Invisible Cities Offers Unique City Tours and Breaks Down Homelessness Stigmas
Zakia Moulaoui Guery and the Invisible Cites team photographed in the Grassmarket, Edinburgh, Scotland
Can travel and meetings have a positive, meaningful impact on the world? Zakia Moulaoui Guery thinks so.
The United Nations estimates that nearly 150 million people worldwide experience homelessness, while millions more lack adequate housing. Enter Invisible Cities, the award-winning, U.K.-based tour company Guery founded in 2016 with a mission to train people who have experienced homelessness to become walking tour guides of their own city.
Starting in Edinburgh, Scotland, and expanding to six more locations around the U.K., Invisible Cities goes beyond your basic city walking tour, offering an alternative option to both visitors and locals alike. Through its tours, which are available for group bookings, you can see a place from a different point of view, face and break down stigmas you might have around social issues, and invest time and money into transforming lives.
An Idea Is Born
Before founding Invisible Cities, Guery honed her experience in events with the Homeless World Cup, an organization that uses football (soccer) to support and inspire people experiencing homelessness to change their own lives, and to also change the attitudes and perceptions toward people experiencing homelessness.
“That's where I really understood more about the issue of homelessness. I probably came into that role with a lot of stereotypes and stigma as well,” Guery said. “And then I’d meet people who would say, ‘I lost a parent and ended up homeless,’ or ‘I lost the job,’ or ‘I was ill.’ These different situations made me understand that it's not one-story fits all, and that everybody has different issues and stories, but also different gifts and skills and dreams.”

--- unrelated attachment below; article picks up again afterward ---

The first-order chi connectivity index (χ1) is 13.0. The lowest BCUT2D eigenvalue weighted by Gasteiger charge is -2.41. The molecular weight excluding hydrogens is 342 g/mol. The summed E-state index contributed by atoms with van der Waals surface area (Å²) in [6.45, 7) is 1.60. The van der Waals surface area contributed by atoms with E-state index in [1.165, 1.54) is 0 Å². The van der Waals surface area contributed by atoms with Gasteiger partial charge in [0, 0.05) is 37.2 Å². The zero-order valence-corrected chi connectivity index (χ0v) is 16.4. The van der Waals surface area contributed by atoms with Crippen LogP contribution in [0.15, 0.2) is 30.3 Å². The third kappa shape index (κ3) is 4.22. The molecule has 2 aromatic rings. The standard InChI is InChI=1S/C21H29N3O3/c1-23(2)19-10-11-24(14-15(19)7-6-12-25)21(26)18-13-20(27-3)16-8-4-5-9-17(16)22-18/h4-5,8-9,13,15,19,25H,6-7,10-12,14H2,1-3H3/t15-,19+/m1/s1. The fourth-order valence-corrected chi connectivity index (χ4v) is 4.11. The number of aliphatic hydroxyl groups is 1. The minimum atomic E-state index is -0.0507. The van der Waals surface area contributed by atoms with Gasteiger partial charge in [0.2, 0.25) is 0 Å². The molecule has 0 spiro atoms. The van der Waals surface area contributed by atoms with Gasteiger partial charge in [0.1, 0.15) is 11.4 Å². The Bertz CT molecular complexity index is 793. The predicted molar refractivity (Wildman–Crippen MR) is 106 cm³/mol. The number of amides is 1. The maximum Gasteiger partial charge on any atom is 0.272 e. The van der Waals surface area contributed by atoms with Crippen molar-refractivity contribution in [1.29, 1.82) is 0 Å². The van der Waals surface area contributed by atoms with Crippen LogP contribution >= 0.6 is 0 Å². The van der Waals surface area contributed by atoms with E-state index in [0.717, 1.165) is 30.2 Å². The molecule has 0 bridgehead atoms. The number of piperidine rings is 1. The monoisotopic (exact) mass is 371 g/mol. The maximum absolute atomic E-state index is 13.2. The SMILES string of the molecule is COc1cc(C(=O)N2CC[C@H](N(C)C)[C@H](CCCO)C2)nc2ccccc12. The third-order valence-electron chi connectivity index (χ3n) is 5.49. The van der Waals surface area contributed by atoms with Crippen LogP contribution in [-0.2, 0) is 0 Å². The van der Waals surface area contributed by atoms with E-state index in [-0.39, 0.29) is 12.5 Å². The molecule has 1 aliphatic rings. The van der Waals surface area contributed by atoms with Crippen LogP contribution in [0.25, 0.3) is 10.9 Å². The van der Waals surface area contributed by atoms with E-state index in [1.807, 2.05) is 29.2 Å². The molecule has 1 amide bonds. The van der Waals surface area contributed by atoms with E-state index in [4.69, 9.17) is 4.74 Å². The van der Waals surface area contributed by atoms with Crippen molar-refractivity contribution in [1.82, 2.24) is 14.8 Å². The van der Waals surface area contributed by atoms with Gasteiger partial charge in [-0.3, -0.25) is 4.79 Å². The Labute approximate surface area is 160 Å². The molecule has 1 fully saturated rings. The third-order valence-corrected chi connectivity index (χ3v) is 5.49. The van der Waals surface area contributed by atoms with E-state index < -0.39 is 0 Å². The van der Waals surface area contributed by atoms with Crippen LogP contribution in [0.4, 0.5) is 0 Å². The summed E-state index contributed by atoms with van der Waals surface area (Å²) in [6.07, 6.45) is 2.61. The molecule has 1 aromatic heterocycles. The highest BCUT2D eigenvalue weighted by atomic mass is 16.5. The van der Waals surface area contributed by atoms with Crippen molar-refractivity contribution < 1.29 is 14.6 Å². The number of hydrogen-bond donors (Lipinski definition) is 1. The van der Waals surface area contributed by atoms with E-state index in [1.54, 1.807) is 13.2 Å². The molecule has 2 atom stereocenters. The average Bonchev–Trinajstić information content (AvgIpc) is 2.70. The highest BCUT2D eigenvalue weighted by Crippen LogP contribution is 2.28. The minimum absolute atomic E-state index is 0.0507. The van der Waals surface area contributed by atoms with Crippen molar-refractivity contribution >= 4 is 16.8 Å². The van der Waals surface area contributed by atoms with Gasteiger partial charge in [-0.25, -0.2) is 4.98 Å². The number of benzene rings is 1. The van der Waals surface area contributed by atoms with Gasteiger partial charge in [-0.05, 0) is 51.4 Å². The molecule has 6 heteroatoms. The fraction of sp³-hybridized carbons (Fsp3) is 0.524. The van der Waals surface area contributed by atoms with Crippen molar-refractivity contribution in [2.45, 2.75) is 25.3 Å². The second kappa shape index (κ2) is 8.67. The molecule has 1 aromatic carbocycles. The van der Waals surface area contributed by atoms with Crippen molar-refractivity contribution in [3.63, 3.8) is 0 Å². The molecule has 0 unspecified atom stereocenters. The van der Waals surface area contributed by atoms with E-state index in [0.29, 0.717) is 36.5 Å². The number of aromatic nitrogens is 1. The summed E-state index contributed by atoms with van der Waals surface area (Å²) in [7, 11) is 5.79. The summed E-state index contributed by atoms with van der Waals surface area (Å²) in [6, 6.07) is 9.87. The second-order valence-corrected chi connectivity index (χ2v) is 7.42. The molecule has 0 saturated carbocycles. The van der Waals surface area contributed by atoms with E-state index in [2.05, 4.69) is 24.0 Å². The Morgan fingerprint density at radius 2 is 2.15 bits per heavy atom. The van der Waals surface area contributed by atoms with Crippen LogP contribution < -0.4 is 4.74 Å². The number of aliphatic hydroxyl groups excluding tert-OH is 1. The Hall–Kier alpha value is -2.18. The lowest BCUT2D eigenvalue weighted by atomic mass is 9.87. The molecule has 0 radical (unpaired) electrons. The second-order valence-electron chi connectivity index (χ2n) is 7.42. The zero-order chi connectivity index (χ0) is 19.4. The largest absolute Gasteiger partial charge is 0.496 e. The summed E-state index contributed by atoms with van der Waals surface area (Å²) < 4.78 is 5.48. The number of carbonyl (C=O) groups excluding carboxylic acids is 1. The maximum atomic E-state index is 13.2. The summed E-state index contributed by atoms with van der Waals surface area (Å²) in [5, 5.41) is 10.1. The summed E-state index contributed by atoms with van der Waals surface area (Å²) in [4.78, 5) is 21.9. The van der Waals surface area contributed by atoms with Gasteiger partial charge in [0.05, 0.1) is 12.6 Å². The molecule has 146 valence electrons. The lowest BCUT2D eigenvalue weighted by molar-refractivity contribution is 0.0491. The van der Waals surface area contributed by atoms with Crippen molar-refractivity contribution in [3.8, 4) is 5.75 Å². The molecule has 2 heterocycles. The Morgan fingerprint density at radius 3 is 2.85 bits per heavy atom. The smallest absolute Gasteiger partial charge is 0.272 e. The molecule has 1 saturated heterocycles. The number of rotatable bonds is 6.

Part of Guery’s main responsibilities was to organize the Homeless World Cup event, which is hosted in a new location every year. Her work brought her to locations like Mexico, Poland, The Netherlands and Chile, and sparked a passion for travel.
Following her time with Homeless World Cup, Guery pondered what was next.
“When I thought about what I would like to do next, and what kind of impact I would have wanted to have in the world, I knew that travel would play a big part in that, but I didn't really know what that would be like,” she said.
Inspiration struck in 2015 in Athens, Greece, where she came upon a local publication that employed people who had experienced homelessness who also gave out tours to complement their income. An idea started to form.
“And I thought, ‘Oh, this is the combination of travel and supporting people.’”
Guery traveled home to Scotland with the intention of bringing the idea to organizations on the ground—with limited time and resources though, no one could take on the project full-time. So, Guery did it in the reverse: started a company from the ground up and leaned on organizations in the community for support.
Seven years later, Invisible Cities operates in six cities across three countries (Scotland, England and Wales) and has trained 118 people. In 2024, it hopes to launch tours in the Scottish Borders.
Invisible Cities Tours
Invisible Cities offers groups a city tour that covers sites of historical interest, but the tour also stays true to its name—showcasing the “invisible” sides of a city and the unknown history and knowledge behind it.
Each tour is unique, designed by the guide who then chooses the theme and content for the tour. The guides provide truly individualized tours, often sharing their own background stories, personal experiences or topics they are passionate about in the city. In Edinburgh, for example, take the Crime and Punishment tour and learn about the dark stories of the city’s streets, or the Real Women tour, where you’ll learn about notable women in Edinburgh’s history from mothers and doctors to witches and murderers.